March 6, 2014

Life Under Stalin's Long Shadow

Julia Ioffe, The New Republic

The Associated Press

Ukraine the country has existed for only brief spurts. In the nineteenth century, as nationalism spread through Europe, Ukrainian language and culture—as well as the new idea of independence—became fashionable in Ukrainian cities. Before that, the area was a fluid mix of languages and ethnicities. The Ukrainians, southwestern Slavs who escaped Tatar rule in the Middle Ages, developed independently of the Russians. (Their language, for instance, was heavily influenced by Polish, and their religious affiliation was, for a long time, partly Catholic.) Then it was absorbed into the creeping sprawl of the Russian empire.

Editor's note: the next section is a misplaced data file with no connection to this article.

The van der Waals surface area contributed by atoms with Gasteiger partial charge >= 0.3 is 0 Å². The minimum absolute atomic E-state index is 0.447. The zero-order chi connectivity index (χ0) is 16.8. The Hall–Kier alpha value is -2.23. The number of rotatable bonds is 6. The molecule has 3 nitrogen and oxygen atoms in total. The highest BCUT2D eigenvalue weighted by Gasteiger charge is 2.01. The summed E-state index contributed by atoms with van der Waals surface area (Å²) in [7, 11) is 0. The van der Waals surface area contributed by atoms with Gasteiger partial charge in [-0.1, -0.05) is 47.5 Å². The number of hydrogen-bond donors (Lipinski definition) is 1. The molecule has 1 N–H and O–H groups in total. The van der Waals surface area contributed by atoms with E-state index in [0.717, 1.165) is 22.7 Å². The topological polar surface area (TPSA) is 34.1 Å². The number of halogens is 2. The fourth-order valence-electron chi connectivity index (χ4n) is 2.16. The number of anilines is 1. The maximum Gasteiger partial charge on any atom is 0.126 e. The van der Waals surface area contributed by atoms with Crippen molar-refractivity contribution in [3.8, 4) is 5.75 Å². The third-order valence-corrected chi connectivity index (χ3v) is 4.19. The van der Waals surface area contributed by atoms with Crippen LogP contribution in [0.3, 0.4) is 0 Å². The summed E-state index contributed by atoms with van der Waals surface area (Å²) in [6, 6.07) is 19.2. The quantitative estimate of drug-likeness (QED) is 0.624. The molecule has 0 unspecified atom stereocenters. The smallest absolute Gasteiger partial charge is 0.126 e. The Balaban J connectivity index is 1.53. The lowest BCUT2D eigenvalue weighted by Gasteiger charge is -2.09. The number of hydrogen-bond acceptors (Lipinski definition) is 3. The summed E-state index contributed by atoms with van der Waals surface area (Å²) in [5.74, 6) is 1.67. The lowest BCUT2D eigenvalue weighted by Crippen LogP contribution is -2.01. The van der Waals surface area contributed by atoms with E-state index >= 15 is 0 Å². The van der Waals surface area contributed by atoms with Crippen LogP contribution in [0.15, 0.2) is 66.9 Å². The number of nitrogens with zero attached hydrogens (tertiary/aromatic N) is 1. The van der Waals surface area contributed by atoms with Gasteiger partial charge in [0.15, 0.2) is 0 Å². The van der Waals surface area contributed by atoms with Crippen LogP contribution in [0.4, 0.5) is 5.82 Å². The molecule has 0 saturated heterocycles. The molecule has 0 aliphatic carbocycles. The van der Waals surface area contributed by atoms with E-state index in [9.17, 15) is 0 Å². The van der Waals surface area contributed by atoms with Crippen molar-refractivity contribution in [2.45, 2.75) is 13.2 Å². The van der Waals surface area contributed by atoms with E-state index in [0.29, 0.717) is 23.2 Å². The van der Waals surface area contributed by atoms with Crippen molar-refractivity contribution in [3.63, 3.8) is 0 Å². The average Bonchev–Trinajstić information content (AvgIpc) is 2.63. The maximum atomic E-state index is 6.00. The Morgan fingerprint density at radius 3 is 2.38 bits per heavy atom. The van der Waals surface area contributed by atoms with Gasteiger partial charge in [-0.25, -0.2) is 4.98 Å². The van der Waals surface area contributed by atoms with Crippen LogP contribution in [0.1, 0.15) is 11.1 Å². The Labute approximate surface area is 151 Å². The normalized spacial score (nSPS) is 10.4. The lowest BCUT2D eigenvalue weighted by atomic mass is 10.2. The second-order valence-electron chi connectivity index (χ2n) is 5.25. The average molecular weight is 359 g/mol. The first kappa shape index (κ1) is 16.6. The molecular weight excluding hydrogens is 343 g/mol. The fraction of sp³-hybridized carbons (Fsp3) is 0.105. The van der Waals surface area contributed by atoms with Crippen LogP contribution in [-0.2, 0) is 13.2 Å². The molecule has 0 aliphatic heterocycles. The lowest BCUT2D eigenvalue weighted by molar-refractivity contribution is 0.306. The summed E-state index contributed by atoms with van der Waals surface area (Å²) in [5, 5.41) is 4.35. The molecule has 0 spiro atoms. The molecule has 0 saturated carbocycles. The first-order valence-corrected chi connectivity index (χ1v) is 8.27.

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TAGGED: Crimea, Russia, Ukraine, Eastern Europe, Joseph Stalin

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